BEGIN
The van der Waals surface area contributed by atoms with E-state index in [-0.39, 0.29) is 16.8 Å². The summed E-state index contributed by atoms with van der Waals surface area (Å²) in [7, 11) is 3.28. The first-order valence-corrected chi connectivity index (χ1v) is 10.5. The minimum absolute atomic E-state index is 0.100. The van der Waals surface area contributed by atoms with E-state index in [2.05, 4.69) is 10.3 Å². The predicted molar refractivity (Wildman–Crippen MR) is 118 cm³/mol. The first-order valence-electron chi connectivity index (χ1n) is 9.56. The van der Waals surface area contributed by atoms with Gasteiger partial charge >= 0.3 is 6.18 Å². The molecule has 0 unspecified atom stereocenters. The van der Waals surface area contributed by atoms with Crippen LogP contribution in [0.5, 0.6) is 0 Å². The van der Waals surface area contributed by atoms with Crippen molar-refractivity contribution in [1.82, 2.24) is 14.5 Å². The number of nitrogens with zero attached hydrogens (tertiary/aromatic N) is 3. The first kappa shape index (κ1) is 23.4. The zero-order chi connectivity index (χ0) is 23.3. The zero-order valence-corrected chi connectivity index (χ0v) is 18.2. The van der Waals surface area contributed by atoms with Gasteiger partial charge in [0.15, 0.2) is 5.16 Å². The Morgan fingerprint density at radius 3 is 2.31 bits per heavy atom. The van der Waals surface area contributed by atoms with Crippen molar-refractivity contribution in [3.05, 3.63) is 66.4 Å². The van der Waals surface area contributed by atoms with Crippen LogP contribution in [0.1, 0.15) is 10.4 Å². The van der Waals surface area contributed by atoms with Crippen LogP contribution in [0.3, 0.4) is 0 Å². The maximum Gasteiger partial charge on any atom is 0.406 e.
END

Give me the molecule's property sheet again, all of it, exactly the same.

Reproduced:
The van der Waals surface area contributed by atoms with E-state index in [-0.39, 0.29) is 16.8 Å². The summed E-state index contributed by atoms with van der Waals surface area (Å²) in [7, 11) is 3.28. The first-order valence-corrected chi connectivity index (χ1v) is 10.5. The minimum absolute atomic E-state index is 0.100. The van der Waals surface area contributed by atoms with E-state index in [2.05, 4.69) is 10.3 Å². The predicted molar refractivity (Wildman–Crippen MR) is 118 cm³/mol. The first-order valence-electron chi connectivity index (χ1n) is 9.56. The van der Waals surface area contributed by atoms with Gasteiger partial charge >= 0.3 is 6.18 Å². The molecule has 0 unspecified atom stereocenters. The van der Waals surface area contributed by atoms with Crippen LogP contribution in [0.5, 0.6) is 0 Å². The van der Waals surface area contributed by atoms with Crippen molar-refractivity contribution in [1.82, 2.24) is 14.5 Å². The number of nitrogens with zero attached hydrogens (tertiary/aromatic N) is 3. The first kappa shape index (κ1) is 23.4. The zero-order chi connectivity index (χ0) is 23.3. The zero-order valence-corrected chi connectivity index (χ0v) is 18.2. The van der Waals surface area contributed by atoms with Gasteiger partial charge in [0.15, 0.2) is 5.16 Å². The Morgan fingerprint density at radius 3 is 2.31 bits per heavy atom. The van der Waals surface area contributed by atoms with Crippen molar-refractivity contribution in [3.05, 3.63) is 66.4 Å². The van der Waals surface area contributed by atoms with Crippen LogP contribution in [0.1, 0.15) is 10.4 Å². The van der Waals surface area contributed by atoms with Crippen LogP contribution in [0.3, 0.4) is 0 Å². The maximum Gasteiger partial charge on any atom is 0.406 e.